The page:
Payroll NRP continues, S corp NRP waits in the wings — Business Management Daily: Free Reports on Human Resources, Employment Law, Office Management, Office Communication, Office Technology and Small Business Tax Business Management Daily
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Payroll NRP continues, S corp NRP waits in the wings

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in Office Management,Payroll Management

The next 2,000 Forms 941 (filed between 2008 and 2010) to audit as part of the IRS’ National Research Project (NRP) have been selected and all audits are open, said Faris Fink, commissioner of the IRS’ Small Business/Self-Employed Division.

NRP audits are intensive, line-by-line audits intended to give the IRS baseline compliance data for future enforcement efforts. Good news: Fink said that the Payroll NRP has shown high rates of compliance, but problems have become evident—notably, problems involving company cars.

Company cars. For an employee, getting keys to a company car may be the perkiest perk of all, but not for you. Payroll must tax employees’ personal use of company cars and business miles they don’t adequately substantiate under the accountable plan rules.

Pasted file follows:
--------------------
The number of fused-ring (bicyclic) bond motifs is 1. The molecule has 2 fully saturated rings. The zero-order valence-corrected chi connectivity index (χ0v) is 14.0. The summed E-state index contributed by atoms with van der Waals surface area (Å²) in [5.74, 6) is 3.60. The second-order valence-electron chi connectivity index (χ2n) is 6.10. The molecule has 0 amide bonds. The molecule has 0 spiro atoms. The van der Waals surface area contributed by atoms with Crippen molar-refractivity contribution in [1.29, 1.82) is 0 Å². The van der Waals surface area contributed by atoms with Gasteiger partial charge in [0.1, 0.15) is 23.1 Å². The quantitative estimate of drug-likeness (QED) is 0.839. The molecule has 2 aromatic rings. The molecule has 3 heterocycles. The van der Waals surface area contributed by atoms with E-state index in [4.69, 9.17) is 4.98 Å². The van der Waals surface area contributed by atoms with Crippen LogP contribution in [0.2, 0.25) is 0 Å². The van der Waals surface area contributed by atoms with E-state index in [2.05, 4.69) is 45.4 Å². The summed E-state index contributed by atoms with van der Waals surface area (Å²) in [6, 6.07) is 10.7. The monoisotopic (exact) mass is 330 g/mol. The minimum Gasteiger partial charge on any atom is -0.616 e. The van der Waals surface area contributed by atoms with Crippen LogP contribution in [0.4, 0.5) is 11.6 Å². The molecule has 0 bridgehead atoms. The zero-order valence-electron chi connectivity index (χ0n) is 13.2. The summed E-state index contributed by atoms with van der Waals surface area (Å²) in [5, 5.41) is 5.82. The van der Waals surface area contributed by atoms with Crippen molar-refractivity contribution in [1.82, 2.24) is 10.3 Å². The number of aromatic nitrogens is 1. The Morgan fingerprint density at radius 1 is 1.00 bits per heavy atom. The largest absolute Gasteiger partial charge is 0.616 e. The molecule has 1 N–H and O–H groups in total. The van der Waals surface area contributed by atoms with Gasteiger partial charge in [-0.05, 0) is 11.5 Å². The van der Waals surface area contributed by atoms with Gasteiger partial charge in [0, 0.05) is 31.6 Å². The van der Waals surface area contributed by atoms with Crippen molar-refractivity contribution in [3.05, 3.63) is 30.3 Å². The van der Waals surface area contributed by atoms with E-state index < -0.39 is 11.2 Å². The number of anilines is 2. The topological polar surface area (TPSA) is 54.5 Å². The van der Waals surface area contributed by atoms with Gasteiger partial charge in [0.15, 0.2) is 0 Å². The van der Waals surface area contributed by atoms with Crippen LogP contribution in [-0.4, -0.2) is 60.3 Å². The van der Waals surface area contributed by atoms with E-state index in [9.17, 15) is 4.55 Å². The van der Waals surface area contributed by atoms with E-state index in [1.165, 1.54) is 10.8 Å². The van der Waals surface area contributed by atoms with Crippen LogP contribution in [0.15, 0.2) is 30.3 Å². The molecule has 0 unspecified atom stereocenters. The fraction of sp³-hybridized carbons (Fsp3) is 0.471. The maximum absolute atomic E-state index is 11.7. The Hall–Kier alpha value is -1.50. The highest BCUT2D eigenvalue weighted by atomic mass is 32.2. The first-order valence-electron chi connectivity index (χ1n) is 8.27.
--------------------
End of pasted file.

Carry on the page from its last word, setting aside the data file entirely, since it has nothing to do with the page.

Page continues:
How you tax employees is up to you. You could ditch all tax calculations and treat all of employees’ use of company cars as personal and, therefore, taxable. Employees figure their deductible business use on their own. Or, you could use one of two lease valuation methods:

  1. Under the general lease value method, determine the lease value by figuring out how much it would cost to lease the car from a third party.
  2. Under the annual lease value method, use an IRS table to determine the lease value (see IRS Pub. 15-B).

Once the lease value is set, multiply it by the percentage of personal miles driven out of total miles to get the taxable amount.

S corp NRP. Later this year, the IRS will identify the issues the S corp NRP will cover, according to Fink.

Nevertheless, one issue the IRS is always interested in is S corp shareholder-employees’ FICA-taxable salaries versus FICA-free distributions. Rule of thumb: S corp shareholders’ salaries must be reasonable. What’s reasonable: Reasonableness is a flexible concept, but it can bend only so far. It would be plainly unreasonable to pay, say, $25,000 in FICA-taxable salary and more than $100,000 in FICA-free distributions.

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